Stay informed of the week’s notable events and shared resources with this curated list of Nonprofit Tweets of the Week.
Notable Events of the Week:
- “Tens of billions of dollars in deposits have flowed into the coffers of giant banks such as JPMorgan Chase and Bank of America following the panic surrounding the March 10 failure of Silicon Valley Bank, industry executives said. Consumers and businesses spooked by the abrupt collapse of a bank with more than $200 billion in assets are fleeing to the perceived safety of the mammoth institutions that sparked populist outrage with their risky behavior before the 2008 crisis.” – Washington Post
- “Defiant Putin Visits Mariupol, a City Razed by Russian Forces The trip was the Russian leader’s first to territory his forces captured since the full-scale invasion of Ukraine, and came shortly after an international court issued a warrant for his arrest for war crimes.” NY Times
- “Prime Minister Benjamin Netanyahu of Israel defiantly vowed on Thursday to proceed with a divisive judicial overhaul, in a move that came just hours after his coalition passed a law making it harder to remove him from office.” NY Times
Top 10 Nonprofit Tweets:
- The Chronicle of Philanthropy: Young professionals rarely have large amounts of money to give to charities, but they can offer their time, energy, and ideas. But here is one way to get them involved: Tips for Creating a Successful Young Professionals Program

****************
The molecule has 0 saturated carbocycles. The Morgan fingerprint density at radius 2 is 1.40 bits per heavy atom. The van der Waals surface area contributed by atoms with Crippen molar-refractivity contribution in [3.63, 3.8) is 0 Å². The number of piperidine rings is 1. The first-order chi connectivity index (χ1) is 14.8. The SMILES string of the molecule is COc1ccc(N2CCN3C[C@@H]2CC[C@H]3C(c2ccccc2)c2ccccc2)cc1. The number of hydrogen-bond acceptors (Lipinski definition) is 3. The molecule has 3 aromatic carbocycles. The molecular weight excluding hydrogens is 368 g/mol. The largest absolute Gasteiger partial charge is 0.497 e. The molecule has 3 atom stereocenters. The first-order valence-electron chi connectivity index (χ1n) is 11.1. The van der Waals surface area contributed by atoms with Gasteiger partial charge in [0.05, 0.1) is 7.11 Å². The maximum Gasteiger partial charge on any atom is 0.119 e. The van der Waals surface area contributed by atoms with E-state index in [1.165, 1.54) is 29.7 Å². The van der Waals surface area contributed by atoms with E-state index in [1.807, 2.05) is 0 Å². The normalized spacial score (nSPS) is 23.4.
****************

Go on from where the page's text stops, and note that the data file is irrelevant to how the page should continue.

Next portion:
- Linda Rosenthal: Formal Launch of CA Grantmaking-Reform Legislation
- Inside Philanthropy: For the second time, changes to donor-advised fund rules made it into the Biden administration’s budget proposal. It’s a reflection of growing frustration and momentum around reform. Michael Kavate reports: DAF Reform Is on Biden’s Wish List. Does It Stand a Chance?
- Nonprofit Quarterly: What would a system that helps fund investment for #socialjustice look like? https://bit.ly/40uzHo6 @Center4EconDem @SeedCommons @commonfutureco [Ed. Another important and insightful article by NPQ Senior Editor – Economic Justice Steve Dubb.]
- Center for Effective Philanthropy: “Two frequently-used terms without sufficient clarity, reflection, or accountability are sustainability and equity. These two concepts are intricately connected and deserve our attention.” Gabriela Alcalde of @EBSewallFdn on the CEP blog: Words Matter: Defining Sustainability and Equity for a More Just World #philanthropy
- Vu Le: “AI is here, it is not going to go away, it will probably change the way we work, often for the better, occasionally for the worse, and there are all sorts of ethical and equity issues to consider, and we all need to pay attention.” The Ethics and Opportunities of Artificial Intelligence in the Nonprofit Sector
- BoardSource: Nonprofits are making little progress in diversifying boards, are dissatisfied with board diversity, but are doing little to prioritize it in board recruitment practices. Here are five questions for your board to start taking acton on board diversity.
- Leslie Albrecht: MacKenzie Scott is taking a break from her ‘don’t call us, we’ll call you’ approach to philanthropy MarketWatch